By all accounts, the name Gavaza is not one which is common to Annapolis Royal. In fact, When he came to Annapolis Royal in the early 1800s Antonio Gavaza may have been the town's entire Italian community.
According to historical accounts, Antonio Gavaza was a native of Chava, Italy (note the name of the community on his tombstone). While the name of this community is provided, in many ways he is a man with a mysterious background. A search of modern Italian communities will not produce a Chava. This may be the name of a community which has changed through the years. Maybe it was a name in one dialect which was not carried forth into modern Italian.
I have spoken to various descendants of this family who have visited Annapolis Royal. One family story says that he was given land in Annapolis Royal as part of a personal vote of thanks from the British Monarchy for some service he provided. I am not sure what circumstances would be in place to have the British granting land in Nova Scotia to an Italian but it is an interesting story. Certainly there was some interaction between the British and communities on the Italian peninsula as the British attempted to control shipping in the Mediterranean during the early 1800s. Perhaps he was a refugee from the Kingdom of the Two Sicilies who had done something for the British Navy. While he does not appear among the ranks of the disbanded war of 1812 soldiers perhaps this is why he was given land. For better or worse, when there is a mystery you can sometimes fill in your own details.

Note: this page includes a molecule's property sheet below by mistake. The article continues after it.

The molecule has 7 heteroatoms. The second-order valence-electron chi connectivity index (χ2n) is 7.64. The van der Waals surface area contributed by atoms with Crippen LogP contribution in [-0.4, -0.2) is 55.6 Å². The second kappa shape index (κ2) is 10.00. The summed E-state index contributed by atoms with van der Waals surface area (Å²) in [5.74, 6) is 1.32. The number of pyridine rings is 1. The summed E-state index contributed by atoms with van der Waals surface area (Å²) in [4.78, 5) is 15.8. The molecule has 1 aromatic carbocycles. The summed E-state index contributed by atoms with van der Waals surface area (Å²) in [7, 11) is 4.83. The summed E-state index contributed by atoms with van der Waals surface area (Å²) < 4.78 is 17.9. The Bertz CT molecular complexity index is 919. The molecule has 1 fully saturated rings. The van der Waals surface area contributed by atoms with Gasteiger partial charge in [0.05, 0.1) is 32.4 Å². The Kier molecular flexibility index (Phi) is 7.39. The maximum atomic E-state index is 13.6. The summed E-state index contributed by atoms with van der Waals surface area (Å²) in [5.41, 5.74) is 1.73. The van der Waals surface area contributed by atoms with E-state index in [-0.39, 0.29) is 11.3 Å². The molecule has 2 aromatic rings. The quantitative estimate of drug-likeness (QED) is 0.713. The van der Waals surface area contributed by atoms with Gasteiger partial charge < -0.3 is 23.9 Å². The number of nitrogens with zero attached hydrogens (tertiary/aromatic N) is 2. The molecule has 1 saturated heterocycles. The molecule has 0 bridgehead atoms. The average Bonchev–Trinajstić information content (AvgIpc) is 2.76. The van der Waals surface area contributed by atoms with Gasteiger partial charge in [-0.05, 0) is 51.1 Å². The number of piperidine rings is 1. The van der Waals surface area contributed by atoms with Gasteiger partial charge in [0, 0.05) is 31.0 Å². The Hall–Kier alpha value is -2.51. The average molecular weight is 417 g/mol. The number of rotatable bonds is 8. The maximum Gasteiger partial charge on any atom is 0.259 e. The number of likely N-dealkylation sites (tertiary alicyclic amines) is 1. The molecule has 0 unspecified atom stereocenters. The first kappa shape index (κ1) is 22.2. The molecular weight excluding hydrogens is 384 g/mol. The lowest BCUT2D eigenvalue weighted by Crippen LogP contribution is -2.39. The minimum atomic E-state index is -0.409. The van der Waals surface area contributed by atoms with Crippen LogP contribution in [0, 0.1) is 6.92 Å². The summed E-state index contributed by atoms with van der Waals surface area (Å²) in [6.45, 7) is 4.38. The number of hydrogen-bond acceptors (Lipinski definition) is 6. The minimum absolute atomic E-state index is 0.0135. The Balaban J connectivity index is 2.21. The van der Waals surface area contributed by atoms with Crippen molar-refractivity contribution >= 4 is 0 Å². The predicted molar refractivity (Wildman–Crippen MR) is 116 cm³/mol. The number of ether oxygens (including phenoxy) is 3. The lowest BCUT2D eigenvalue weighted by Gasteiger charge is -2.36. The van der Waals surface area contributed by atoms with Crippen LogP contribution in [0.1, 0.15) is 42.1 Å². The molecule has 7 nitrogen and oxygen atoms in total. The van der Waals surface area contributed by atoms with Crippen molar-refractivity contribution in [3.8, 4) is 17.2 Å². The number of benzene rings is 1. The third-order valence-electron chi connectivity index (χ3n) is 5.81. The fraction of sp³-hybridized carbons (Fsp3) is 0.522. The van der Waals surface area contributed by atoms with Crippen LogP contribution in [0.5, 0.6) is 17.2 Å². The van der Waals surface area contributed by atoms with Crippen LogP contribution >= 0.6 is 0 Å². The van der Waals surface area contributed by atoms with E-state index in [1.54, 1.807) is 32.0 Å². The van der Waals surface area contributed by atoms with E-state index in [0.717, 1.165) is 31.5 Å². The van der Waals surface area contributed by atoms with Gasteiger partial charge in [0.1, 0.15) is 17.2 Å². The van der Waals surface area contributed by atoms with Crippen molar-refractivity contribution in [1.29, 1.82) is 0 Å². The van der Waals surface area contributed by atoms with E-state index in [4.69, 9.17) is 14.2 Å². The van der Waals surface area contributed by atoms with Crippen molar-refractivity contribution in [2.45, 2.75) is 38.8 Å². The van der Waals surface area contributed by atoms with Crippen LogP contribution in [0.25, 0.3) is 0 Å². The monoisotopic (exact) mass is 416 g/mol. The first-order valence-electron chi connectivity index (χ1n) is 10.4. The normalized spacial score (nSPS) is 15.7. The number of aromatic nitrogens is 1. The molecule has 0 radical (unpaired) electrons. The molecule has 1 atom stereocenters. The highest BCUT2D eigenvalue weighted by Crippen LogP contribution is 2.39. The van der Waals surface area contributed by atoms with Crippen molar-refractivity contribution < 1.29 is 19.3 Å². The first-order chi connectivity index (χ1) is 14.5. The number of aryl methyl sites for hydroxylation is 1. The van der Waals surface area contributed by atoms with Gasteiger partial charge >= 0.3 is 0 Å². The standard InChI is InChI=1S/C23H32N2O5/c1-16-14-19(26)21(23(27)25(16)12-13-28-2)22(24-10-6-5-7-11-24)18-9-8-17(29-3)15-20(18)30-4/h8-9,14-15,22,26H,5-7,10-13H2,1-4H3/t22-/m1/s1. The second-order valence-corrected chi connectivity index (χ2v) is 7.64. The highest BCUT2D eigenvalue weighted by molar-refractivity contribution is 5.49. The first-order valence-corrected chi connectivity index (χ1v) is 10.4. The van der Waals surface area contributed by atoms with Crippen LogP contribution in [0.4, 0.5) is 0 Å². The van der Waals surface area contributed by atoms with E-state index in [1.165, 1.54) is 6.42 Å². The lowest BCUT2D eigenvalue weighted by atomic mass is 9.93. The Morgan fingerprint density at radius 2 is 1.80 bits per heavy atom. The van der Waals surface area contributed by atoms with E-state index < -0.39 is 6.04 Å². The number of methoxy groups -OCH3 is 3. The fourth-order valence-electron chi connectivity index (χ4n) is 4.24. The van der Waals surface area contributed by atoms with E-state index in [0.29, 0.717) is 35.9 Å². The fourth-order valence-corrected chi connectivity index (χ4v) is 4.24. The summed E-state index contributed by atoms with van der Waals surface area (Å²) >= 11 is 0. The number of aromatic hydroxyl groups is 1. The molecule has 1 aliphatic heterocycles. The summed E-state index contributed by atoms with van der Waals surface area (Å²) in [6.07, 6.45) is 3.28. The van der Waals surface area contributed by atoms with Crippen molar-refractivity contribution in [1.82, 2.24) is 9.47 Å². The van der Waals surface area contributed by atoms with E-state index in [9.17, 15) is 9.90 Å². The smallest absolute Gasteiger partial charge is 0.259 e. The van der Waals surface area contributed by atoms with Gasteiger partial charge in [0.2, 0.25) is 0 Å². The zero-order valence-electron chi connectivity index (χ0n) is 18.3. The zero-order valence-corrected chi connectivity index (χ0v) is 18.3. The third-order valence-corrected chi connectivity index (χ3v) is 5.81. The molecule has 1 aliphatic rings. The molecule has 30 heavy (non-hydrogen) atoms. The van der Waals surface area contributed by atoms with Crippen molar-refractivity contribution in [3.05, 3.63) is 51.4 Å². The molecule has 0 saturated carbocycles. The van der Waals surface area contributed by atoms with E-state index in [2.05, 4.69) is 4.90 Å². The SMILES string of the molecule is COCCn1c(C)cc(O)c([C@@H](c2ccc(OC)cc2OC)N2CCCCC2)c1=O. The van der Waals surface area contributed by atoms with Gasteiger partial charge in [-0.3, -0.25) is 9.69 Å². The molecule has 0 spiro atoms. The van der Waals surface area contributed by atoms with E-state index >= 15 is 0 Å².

What we do know is that Antonio Gavaza purchased the Sinclair Inn (now the Sinclair Inn Museum) in 1818 for 350 pounds. Once again we do not know if Gavaza or his sons ever took a direct hand in operating the inn. There is evidence from later in the family's ownership that they leased the opeation of the inn to other people.
In 1825 Antonio Gavaza purchased the property beside the Sinclair Inn and built the house which is shown in the image at the top of this post. This is an interesting structure which incorporates a Georgian massing with an Italianate turret and Victorian bay windows. This house was torn down in the 1970s and, as the final image shows, is now home to a parking lot. As for Antonio Gavaza, he died in 1848 and is buried at the Garrison Cemetery in Annapolis Royal. His stone, the largest in the cemetery, is a granite obelisk.
All for now,